Bites by Russell's vipers (Daboia russelii siamensis) in Myanmar: effect of the snake's length and recent feeding on venom antigenaemia and severity of envenoming.
Tun-Pe None., Ba-Aye None., Aye-Aye-Myint None., Tin-Nu-Swe None., Warrell DA.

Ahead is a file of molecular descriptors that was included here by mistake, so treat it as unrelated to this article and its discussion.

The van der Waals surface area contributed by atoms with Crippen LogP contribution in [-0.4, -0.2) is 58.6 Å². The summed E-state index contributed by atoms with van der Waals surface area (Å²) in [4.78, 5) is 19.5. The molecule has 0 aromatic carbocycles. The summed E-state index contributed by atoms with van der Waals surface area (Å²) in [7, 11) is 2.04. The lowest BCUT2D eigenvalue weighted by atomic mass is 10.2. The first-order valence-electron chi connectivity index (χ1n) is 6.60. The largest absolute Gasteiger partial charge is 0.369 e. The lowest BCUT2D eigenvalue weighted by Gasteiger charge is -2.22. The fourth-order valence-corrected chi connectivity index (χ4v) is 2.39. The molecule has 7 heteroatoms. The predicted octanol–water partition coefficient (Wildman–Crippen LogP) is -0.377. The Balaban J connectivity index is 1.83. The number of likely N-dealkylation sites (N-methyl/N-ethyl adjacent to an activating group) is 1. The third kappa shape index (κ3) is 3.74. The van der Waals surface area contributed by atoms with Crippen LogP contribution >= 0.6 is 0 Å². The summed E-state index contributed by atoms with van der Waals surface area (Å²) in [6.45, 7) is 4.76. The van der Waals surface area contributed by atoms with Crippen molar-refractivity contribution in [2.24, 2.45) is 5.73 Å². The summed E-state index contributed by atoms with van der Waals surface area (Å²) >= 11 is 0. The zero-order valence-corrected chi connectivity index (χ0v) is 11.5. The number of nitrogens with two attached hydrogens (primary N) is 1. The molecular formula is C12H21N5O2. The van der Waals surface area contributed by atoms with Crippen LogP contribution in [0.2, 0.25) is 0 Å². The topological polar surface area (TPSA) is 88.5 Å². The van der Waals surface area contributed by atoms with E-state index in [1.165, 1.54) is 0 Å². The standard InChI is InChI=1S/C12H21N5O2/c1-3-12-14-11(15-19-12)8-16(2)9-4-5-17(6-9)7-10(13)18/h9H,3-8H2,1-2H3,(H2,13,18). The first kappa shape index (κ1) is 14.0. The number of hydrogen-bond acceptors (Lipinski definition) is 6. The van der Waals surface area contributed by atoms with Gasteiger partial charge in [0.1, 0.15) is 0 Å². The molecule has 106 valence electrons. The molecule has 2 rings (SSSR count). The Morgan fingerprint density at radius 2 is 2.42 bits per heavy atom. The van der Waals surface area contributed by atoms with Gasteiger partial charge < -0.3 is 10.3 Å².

An improved enzyme immunoassay technique (EIA) was used in the diagnosis of 311 suspected Russell's viper bite cases in Myanmar [Burma], 181 of whom (58%) had systemic envenoming. Russell's viper venom was detected in the sera of 175 (56.3%), cobra or green pit viper venoms in 4 (1.3%), and no venom in the remaining 132 (42.4). Among 175 of these patients who failed to bring the dead snake, EIA achieved a specific diagnosis of Russell's viper envenoming in 101 (58%). The serum venom antigen concentration was higher in patients with systemic envenoming than in those with local or no envenoming and it increased with the development of coagulopathy. Stomach contents were examined in 101 Russell's vipers responsible for bites. The presence of prey, usually a rodent, in the snake's stomach, indicating that it had eaten recently, did not influence the severity of envenoming, the initial venom level, or the percentage circumference increase and the extent of local swelling in the bitten limb. One hundred and fifty-five Russell's vipers responsible for bites showed a bimodal distribution of total lengths. The smaller snakes had probably been born that year. Longer snakes were responsible for more severe envenoming, a shorter interval between the bite and the detection of incoagulable blood, and more extensive local swelling with a greater percentage circumference increase of the bitten limb; but their bites were not associated with higher initial venom antigenaemia or a greater risk of developing acute renal failure.